We need to think constructively about how to reconcile the means of protecting some of the most vulnerable in society (as well as those seeking regime change via peaceful means) with the need to update the interception and monitoring capabilities of law enforcement to better protect us against malpractice. That includes looking at the issues in the context of policy over electronic identities (where the UK appears to have given up and contracted debate to OIX)  We also need to look at the means of better organising (and funding) co-operation between Industry and GCHQ/MoD on "civil defence" as the Cold Cyberwar begins to burst into Flames

The good news, at least for me, is that I am now collecting retainers, albeit quite small, to help some of those who are serious about finding answers that will help make the UK "the most trusted place in the world to do on-line business". I have also agreed to help an exercise on the meaning of "Trust" in the on-line world. I will blog again when we have worked out how to structure the exercise and who to involve.


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There is also the matter that the current requirements appear to be mired in technical unworkability - at least, without a radical restructuring of how the Internet works, and I can't see that happening. When examined from a technical viewpoint, some of the requirements even appear self-contradictory.

While the US Government has the luxury of having most of the large poducers of the equipment which holds together the Internet and the international telecoms systems headquartered in the US, such that it's possible for them to impose interception requirements such as CALEA, we Brits don't have such luxury. Even so, CALEA's technical requirements haven't kept pace with the increase in use of strong cryptography and endpoint obfuscation by use of proxies (dynamically-nested, or simply located outside relevant jurisdiction), and can't really address it. I can only speculate how the likes of the FBI get on, but determining whether parties A and B are communicating by trying to match "piece of statistical whitenoise intercepted near A" with "piece of statistical whitenoise intercepted near B" can't be much fun.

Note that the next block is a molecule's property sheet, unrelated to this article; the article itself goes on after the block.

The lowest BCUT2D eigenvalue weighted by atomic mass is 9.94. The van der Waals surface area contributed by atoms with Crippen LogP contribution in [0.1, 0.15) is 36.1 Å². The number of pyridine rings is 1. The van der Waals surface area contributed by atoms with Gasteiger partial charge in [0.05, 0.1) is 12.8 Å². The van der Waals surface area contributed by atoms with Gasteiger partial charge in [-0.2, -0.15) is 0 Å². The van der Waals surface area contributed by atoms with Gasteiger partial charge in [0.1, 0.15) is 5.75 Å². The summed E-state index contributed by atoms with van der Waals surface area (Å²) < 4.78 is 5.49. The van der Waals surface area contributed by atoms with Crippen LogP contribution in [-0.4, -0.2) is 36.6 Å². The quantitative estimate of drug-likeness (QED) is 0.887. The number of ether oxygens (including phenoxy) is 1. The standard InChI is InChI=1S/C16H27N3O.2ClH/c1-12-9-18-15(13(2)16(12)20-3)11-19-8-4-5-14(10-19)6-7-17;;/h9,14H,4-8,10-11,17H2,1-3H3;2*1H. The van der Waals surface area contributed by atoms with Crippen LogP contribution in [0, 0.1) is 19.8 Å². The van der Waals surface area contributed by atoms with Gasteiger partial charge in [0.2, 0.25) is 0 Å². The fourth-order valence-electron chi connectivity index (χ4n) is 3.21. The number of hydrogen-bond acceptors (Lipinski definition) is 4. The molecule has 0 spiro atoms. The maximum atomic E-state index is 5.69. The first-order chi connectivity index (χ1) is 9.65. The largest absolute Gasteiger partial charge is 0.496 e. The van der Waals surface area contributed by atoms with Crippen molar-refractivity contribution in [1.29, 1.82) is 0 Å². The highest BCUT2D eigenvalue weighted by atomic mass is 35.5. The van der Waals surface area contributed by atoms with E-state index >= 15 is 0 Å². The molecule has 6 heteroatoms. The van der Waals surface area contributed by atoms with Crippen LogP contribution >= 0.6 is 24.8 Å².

Also, the idea of going to "the bodies which govern the Internet" has its own problems; the IETF produces standards but can't enforce compliance, US law enforcement is already concerned about IANA's changing role in an IPv6 world - and in practice, there are so many different parts of the Internet with different sets of legislation covering them, that the whole is ungoverned. While the "Wild West" metaphor is rather over-used, paraphrasing Kissinger is also close to the truth: "If I want to talk to the Internet, who do I call?"

Your mention of "Trust" reminds me of Trusted Computing - something which I still think has a fundamental part to play in helping address some of the issues you raise, as well as others, and provided it doesn't get subverted for anti-competitive ends. Every layer of computing abstraction introduces new opportunities for security to be compromised, and Trusted Computing (in combination with some other things) looks like the best shot at having things operate as they should. Some people who have shown from previous ventures that they really know what they are doing, are now saying "don't buy another server without a TPM in it".

One things for sure, it'll be an interesting exercise...

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This page contains a single entry by Philip Virgo published on June 17, 2012 1:27 PM.

Can the BDUK framework survive Birmingham and Cumbria on top of Westminster? was the previous entry in this blog.

Who is making the bigger cuts: Whitehall or its Outsource Suppliers? is the next entry in this blog.